Israeli Prime Minister Benjamin Netanyahu is pictured
The head of Israel's Labour party Shelly Ycimovich on Saturday slammed Prime Minister Benjamin Netanyahu, pictured here in April 2012, for presenting a potential nuclear Iran as the Jewish state's greatest threat. Yacimovich said that sanctions on Iran should be afforded more time to yield results, and stressed the need to be "fully coordinated" with the United States on the issue. © Ronen Zvulun - AFP/Pool/File
Israeli Prime Minister Benjamin Netanyahu is pictured
AFP
Last updated: May 5, 2012

Israel's Labour leader slams Netanyahu on Iran

The head of Israel's Labour party on Saturday slammed Prime Minister Benjamin Netanyahu for presenting a potential nuclear Iran as the Jewish state's greatest threat.

"It is a mistake to make the Iranian threat into Israel's central problem," Shelly Yacimovitch said in a televised interview with privately-owned Channel 2.

Yacimovich said that sanctions on Iran should be afforded more time to yield results, and stressed the need to be "fully coordinated" with the United States on the issue.

"A military strike is always the last option," she said.

Yacimovich, whose party is currently in the opposition, will be facing Netanyahu in elections most likely to be held in September.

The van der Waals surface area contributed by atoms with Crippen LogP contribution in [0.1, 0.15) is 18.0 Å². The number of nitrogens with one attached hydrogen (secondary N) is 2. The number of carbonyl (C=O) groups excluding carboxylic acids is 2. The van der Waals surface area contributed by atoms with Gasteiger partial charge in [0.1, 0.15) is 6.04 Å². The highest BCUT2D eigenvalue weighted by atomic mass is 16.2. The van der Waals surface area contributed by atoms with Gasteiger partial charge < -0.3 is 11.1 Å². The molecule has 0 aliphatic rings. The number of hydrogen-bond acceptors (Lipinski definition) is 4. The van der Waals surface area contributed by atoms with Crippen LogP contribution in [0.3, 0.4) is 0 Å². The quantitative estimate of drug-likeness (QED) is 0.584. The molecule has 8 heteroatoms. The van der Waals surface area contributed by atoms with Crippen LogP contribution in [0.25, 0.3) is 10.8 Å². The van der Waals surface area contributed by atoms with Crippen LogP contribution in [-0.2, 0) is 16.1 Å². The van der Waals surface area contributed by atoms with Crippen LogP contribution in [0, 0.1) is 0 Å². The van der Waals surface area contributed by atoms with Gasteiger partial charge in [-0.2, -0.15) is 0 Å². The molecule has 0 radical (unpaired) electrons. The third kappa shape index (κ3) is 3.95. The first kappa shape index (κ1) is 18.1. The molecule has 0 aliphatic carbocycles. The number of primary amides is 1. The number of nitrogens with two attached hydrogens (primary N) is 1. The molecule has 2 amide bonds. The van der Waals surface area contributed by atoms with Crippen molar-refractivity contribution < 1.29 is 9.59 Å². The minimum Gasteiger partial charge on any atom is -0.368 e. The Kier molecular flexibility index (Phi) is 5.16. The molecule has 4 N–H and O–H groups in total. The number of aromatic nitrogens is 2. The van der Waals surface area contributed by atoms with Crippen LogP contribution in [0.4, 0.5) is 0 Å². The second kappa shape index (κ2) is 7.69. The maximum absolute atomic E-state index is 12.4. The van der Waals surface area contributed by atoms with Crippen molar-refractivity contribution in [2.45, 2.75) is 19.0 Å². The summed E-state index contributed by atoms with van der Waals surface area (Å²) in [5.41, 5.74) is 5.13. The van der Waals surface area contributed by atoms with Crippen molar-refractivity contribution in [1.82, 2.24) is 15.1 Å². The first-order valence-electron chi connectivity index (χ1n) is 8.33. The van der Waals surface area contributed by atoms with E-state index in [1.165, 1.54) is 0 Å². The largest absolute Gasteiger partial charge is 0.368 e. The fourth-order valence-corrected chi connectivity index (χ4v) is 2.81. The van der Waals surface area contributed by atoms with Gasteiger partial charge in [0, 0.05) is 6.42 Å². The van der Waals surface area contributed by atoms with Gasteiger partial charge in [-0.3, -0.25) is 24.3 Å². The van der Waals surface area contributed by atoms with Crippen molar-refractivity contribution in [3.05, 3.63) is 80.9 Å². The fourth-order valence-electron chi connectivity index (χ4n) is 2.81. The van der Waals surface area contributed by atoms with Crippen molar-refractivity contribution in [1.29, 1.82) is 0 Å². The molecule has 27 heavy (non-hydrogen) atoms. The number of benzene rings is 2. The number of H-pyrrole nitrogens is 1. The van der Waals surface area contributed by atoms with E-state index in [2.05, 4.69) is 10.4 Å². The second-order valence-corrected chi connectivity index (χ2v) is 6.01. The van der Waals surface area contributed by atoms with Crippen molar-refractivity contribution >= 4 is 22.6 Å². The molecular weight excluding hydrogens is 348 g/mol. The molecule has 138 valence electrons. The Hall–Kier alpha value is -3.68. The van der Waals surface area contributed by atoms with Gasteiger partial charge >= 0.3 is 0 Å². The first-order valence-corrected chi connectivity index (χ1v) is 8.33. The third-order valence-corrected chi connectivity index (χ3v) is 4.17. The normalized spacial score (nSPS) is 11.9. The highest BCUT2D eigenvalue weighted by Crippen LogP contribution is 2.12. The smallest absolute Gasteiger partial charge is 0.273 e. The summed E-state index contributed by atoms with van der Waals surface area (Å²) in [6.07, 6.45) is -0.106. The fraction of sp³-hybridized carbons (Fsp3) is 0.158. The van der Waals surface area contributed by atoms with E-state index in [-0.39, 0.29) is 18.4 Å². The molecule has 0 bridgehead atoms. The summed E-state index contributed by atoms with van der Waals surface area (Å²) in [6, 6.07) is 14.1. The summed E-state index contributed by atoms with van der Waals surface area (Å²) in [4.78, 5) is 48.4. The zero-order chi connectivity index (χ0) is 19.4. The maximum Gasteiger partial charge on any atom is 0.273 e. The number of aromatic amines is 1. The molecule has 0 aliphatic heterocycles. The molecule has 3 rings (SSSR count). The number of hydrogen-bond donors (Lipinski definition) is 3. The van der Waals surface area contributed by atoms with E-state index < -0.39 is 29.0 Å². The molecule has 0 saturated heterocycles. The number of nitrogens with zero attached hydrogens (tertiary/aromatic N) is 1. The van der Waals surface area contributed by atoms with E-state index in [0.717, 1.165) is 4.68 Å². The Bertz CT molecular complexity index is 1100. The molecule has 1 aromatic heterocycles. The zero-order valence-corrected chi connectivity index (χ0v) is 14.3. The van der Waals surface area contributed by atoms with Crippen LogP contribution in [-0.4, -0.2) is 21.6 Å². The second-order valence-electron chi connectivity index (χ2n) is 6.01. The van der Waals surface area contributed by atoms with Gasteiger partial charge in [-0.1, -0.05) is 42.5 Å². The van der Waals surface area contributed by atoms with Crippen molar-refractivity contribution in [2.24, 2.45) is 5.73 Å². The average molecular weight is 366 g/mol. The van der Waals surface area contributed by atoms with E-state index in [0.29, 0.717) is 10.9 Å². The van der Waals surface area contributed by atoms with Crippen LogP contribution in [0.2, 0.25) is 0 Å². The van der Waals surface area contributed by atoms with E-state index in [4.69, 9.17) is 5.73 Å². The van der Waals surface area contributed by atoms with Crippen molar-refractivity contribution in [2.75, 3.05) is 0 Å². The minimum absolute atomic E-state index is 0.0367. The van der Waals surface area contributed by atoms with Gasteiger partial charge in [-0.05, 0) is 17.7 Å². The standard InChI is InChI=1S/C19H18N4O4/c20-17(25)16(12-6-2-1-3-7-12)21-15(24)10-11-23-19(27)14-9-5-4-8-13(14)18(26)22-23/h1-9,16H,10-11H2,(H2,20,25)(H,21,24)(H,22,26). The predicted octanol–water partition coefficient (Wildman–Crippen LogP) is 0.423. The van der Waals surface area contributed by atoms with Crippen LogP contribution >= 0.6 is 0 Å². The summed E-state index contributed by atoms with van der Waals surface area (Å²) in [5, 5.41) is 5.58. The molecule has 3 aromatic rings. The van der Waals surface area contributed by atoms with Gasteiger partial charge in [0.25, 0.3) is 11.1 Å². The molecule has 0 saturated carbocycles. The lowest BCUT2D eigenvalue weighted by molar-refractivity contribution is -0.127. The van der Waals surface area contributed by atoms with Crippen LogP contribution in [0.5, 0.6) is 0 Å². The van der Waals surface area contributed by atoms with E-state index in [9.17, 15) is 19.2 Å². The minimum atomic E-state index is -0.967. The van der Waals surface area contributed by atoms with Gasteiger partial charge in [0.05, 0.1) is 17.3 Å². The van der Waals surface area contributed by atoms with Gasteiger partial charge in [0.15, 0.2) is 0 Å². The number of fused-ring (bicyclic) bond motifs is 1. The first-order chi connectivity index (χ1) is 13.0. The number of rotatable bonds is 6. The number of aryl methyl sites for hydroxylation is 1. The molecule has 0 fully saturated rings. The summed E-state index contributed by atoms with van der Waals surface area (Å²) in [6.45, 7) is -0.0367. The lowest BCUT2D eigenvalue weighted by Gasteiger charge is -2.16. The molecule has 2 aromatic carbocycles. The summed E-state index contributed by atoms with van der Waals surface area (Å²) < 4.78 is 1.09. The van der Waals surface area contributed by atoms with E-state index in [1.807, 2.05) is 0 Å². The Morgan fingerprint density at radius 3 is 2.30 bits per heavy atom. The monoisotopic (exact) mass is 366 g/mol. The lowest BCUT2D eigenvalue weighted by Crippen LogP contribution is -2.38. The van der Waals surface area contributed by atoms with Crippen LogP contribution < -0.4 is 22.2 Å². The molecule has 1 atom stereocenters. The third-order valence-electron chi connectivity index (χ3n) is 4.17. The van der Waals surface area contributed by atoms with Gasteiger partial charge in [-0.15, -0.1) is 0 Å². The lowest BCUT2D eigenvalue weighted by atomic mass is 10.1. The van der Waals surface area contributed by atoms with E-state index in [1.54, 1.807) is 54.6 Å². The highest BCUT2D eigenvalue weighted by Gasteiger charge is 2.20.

Netanyahu has repeatedly stated that a nuclear Iran was an existential threat to Israel.

He was recently subject to scathing criticism mouthed by his former internal security chief Yuval Diskin, who called the premier and Defence Minister Ehud Barak "messianic" and accused the two of misleading the Israeli public into believing that if Israel launches an attack against Iran's nuclear facilities, Iran would not have a nuclear bomb.

Israel, widely considered the sole if undeclared nuclear power in the Middle East, believes a nuclear-armed Iran would pose an existential threat to the Jewish state and refuses to rule out a pre-emptive strike in a bid to halt it.

The international community has slapped a series of tough sanctions on Iran over widely-held suspicions it is seeking a militarised nuclear capability -- a charge which Tehran denies.

Israel has expressed doubt the sanctions will work.

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